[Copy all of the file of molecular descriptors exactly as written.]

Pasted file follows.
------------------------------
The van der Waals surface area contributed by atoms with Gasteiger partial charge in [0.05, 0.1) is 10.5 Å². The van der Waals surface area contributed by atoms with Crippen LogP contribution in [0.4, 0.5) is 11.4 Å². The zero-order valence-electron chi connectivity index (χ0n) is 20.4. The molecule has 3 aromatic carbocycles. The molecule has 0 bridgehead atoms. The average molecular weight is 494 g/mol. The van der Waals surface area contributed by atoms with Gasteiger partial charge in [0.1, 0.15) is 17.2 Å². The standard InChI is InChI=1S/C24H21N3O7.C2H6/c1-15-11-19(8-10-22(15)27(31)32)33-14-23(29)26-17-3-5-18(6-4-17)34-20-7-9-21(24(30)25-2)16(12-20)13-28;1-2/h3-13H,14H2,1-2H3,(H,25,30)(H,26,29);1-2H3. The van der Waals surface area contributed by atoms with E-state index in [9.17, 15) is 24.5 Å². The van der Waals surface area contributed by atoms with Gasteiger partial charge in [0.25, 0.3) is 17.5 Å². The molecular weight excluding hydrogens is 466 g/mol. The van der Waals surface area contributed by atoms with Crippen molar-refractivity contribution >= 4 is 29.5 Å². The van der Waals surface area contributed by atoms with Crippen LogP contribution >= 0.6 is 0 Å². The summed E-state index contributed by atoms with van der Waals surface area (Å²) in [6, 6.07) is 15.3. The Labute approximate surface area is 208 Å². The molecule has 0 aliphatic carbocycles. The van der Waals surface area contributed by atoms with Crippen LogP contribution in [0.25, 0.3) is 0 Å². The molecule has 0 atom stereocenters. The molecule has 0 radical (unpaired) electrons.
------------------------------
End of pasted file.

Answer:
The van der Waals surface area contributed by atoms with Gasteiger partial charge in [0.05, 0.1) is 10.5 Å². The van der Waals surface area contributed by atoms with Crippen LogP contribution in [0.4, 0.5) is 11.4 Å². The zero-order valence-electron chi connectivity index (χ0n) is 20.4. The molecule has 3 aromatic carbocycles. The molecule has 0 bridgehead atoms. The average molecular weight is 494 g/mol. The van der Waals surface area contributed by atoms with Gasteiger partial charge in [0.1, 0.15) is 17.2 Å². The standard InChI is InChI=1S/C24H21N3O7.C2H6/c1-15-11-19(8-10-22(15)27(31)32)33-14-23(29)26-17-3-5-18(6-4-17)34-20-7-9-21(24(30)25-2)16(12-20)13-28;1-2/h3-13H,14H2,1-2H3,(H,25,30)(H,26,29);1-2H3. The van der Waals surface area contributed by atoms with E-state index in [9.17, 15) is 24.5 Å². The van der Waals surface area contributed by atoms with Gasteiger partial charge in [0.25, 0.3) is 17.5 Å². The molecular weight excluding hydrogens is 466 g/mol. The van der Waals surface area contributed by atoms with Crippen molar-refractivity contribution >= 4 is 29.5 Å². The van der Waals surface area contributed by atoms with Crippen LogP contribution >= 0.6 is 0 Å². The summed E-state index contributed by atoms with van der Waals surface area (Å²) in [6, 6.07) is 15.3. The Labute approximate surface area is 208 Å². The molecule has 0 aliphatic carbocycles. The van der Waals surface area contributed by atoms with Crippen LogP contribution in [0.25, 0.3) is 0 Å². The molecule has 0 atom stereocenters. The molecule has 0 radical (unpaired) electrons.